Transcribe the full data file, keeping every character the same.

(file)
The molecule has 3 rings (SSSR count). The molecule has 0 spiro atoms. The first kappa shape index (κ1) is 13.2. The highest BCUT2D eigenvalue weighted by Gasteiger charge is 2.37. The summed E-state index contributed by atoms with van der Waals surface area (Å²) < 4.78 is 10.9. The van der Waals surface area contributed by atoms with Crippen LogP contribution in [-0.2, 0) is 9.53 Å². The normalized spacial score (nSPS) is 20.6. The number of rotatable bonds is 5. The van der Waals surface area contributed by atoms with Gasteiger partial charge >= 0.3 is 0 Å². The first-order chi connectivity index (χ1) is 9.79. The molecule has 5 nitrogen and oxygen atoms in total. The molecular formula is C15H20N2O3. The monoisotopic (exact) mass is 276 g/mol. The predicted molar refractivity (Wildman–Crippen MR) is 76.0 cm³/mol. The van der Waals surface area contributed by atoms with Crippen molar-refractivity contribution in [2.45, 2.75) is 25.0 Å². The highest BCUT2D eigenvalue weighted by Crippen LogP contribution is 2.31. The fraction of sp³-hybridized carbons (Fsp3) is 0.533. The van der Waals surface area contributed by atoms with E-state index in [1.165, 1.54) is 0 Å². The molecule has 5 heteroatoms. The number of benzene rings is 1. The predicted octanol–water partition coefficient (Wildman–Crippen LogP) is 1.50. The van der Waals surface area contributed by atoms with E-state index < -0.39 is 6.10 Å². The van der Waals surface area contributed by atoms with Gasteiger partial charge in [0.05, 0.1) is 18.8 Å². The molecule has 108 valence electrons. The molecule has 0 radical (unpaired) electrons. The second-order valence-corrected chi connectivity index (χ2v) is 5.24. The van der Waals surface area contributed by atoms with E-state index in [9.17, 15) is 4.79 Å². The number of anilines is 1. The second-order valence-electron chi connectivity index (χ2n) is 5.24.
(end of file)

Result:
The molecule has 3 rings (SSSR count). The molecule has 0 spiro atoms. The first kappa shape index (κ1) is 13.2. The highest BCUT2D eigenvalue weighted by Gasteiger charge is 2.37. The summed E-state index contributed by atoms with van der Waals surface area (Å²) < 4.78 is 10.9. The van der Waals surface area contributed by atoms with Crippen LogP contribution in [-0.2, 0) is 9.53 Å². The normalized spacial score (nSPS) is 20.6. The number of rotatable bonds is 5. The van der Waals surface area contributed by atoms with Gasteiger partial charge >= 0.3 is 0 Å². The first-order chi connectivity index (χ1) is 9.79. The molecule has 5 nitrogen and oxygen atoms in total. The molecular formula is C15H20N2O3. The monoisotopic (exact) mass is 276 g/mol. The predicted molar refractivity (Wildman–Crippen MR) is 76.0 cm³/mol. The van der Waals surface area contributed by atoms with Crippen molar-refractivity contribution in [2.45, 2.75) is 25.0 Å². The highest BCUT2D eigenvalue weighted by Crippen LogP contribution is 2.31. The fraction of sp³-hybridized carbons (Fsp3) is 0.533. The van der Waals surface area contributed by atoms with E-state index in [1.165, 1.54) is 0 Å². The molecule has 5 heteroatoms. The number of benzene rings is 1. The predicted octanol–water partition coefficient (Wildman–Crippen LogP) is 1.50. The van der Waals surface area contributed by atoms with E-state index < -0.39 is 6.10 Å². The van der Waals surface area contributed by atoms with Gasteiger partial charge in [0.05, 0.1) is 18.8 Å². The molecule has 108 valence electrons. The molecule has 0 radical (unpaired) electrons. The second-order valence-corrected chi connectivity index (χ2v) is 5.24. The van der Waals surface area contributed by atoms with E-state index in [9.17, 15) is 4.79 Å². The number of anilines is 1. The second-order valence-electron chi connectivity index (χ2n) is 5.24.